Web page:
|John McLaughlin & The 4th Dimension — The Boston Record (2014)|
John McLaughlin & The 4th Dimension — The Boston Record
◊◊ This is a first class recording of the final concert of 4th Dimension’s 2013 tour at the Berklee Performance Center in Boston MA on 22nd June, and it’s a stormer.
→ ◊◊ John McLaughlin states, “From time to time, a live record is made that has everything: great collective playing, a terrific audience, fantastic recorded sound, and a wonderful atmosphere. In the new recording of our concert you’ll find all of the above. I’m really happy about this recording.”
◊◊ Influential jazz guitarist who also explored blues, flamenco, and Indian music, and helped found the jazz/rock fusion movement.
Born: January 4, 1942 in Doncaster, West Riding of Yorkshire, England
Album release: March 18, 2014
Record Label: Abstract Logix/Media Starz
1 Raju 8:36
2 Little Miss Valley 9:21
3 Abbaji 6:54
4 Echoes from Then 8:15
5 Senor C.S. 2:49
6 Call & Answer 9:18
7 Maharina 4:57
8 Hijacked 6:45
9 You Know You Know 6:11
Copyright © 2014 Abstract Logix
◊◊ John McLaughlin: guitar
◊◊ Gary Husband: keyboards, drums
◊◊ Etienne Mbappe: bass
◊◊ Ranjit Barot: drums
→ Gibson EDS-1275
→ Gibson L-4
→ Gibson Hummingbird
→ Fender Mustang
→ Gibson Les Paul Custom
→ Abraham Wechter–built “Shakti guitar”
→ Ovation acoustic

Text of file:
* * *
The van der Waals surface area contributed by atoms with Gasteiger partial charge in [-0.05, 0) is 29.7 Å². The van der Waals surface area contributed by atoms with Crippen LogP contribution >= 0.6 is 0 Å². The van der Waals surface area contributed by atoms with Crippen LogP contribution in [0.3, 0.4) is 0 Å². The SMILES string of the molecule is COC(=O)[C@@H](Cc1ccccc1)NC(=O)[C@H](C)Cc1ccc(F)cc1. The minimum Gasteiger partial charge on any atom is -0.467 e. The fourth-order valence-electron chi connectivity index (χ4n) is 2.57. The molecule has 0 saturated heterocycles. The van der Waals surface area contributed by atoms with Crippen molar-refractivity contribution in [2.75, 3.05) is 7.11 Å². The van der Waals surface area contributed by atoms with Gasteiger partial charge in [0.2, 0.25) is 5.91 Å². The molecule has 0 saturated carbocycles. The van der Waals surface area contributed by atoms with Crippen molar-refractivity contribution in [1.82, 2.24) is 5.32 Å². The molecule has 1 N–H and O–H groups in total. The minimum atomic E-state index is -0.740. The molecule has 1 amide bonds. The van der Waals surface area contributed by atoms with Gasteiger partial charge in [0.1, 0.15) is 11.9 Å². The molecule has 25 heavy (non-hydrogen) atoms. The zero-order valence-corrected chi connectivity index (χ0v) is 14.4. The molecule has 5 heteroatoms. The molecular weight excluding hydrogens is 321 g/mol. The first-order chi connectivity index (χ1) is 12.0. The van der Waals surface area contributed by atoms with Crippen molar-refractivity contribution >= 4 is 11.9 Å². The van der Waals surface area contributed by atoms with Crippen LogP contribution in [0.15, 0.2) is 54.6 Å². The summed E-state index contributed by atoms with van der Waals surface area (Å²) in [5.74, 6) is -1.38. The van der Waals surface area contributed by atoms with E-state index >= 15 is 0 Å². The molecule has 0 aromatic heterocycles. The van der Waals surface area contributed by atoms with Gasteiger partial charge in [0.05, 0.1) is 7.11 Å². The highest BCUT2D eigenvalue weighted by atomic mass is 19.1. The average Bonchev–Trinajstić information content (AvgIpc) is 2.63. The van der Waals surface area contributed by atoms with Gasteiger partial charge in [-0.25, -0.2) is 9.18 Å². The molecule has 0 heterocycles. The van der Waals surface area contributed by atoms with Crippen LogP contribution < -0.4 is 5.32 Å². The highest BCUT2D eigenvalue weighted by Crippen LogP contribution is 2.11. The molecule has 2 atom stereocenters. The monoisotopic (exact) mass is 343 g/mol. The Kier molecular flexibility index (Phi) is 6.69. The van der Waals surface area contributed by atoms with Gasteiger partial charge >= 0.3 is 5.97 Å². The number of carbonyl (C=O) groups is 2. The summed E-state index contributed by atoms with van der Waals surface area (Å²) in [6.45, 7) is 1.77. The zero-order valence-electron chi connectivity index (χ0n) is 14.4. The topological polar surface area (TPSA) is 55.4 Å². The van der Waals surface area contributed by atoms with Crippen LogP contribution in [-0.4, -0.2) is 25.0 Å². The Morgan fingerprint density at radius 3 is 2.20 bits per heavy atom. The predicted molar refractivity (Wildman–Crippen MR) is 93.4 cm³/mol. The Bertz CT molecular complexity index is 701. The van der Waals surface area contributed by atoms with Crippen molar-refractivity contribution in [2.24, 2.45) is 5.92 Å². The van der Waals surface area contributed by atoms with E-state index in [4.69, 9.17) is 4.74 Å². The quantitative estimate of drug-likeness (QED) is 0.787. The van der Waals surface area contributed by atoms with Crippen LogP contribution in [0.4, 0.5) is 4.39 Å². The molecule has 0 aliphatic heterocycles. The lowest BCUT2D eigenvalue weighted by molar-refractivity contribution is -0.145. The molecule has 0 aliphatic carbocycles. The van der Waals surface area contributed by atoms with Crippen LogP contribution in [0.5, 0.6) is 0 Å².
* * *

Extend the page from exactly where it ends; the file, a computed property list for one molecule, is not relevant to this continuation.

◊◊ Gibson EDS–1275 — McLaughlin played the Gibson doubleneck between 1971 and 1973, his first years with the Mahavishnu Orchestra; this is the guitar which, amplified through a 100–watt Marshall amplifier “in meltdown mode,” produced the signature McLaughlin sound hailed by Guitar Player as one of the “50 Greatest Tones of All Time.”
◊◊ Double Rainbow doubleneck guitar made by Rex Bogue, which McLaughlin played from 1973 to 1975.
◊◊ The first Abraham Wechter–built acoustic “Shakti guitar,” a customised Gibson J–200 with drone strings transversely across the soundhole.
◊◊ He has also played Godin electric/MIDI guitars, one of which can be seen on the Eric Clapton’s Crossroads Chicago 2007 DVD.
◊◊ John currently is endorsed by PRS guitars.
◊◊ In 2010 guitarist Jeff Beck called him “the best guitarist alive”. In 2003, McLaughlin was ranked 49th in Rolling Stone magazine’s list of the “100 Greatest Guitarists of All Time”. Table player Zakir Hussain has often referred to him as one of the greatest and most important musicians of our times.
◊◊ During the summer of 2013, guitar legend John McLaughlin and his trailblazing band The 4th Dimension — Gary Husband on keyboards and drums, Etienne Mbappe on bass, and Ranjit Barot on drums and vocals — toured across America. On June 22nd they performed at the Berklee College of Music in Boston. This concert was recorded and is now being released as McLaughlin’s latest recording, The Boston Record.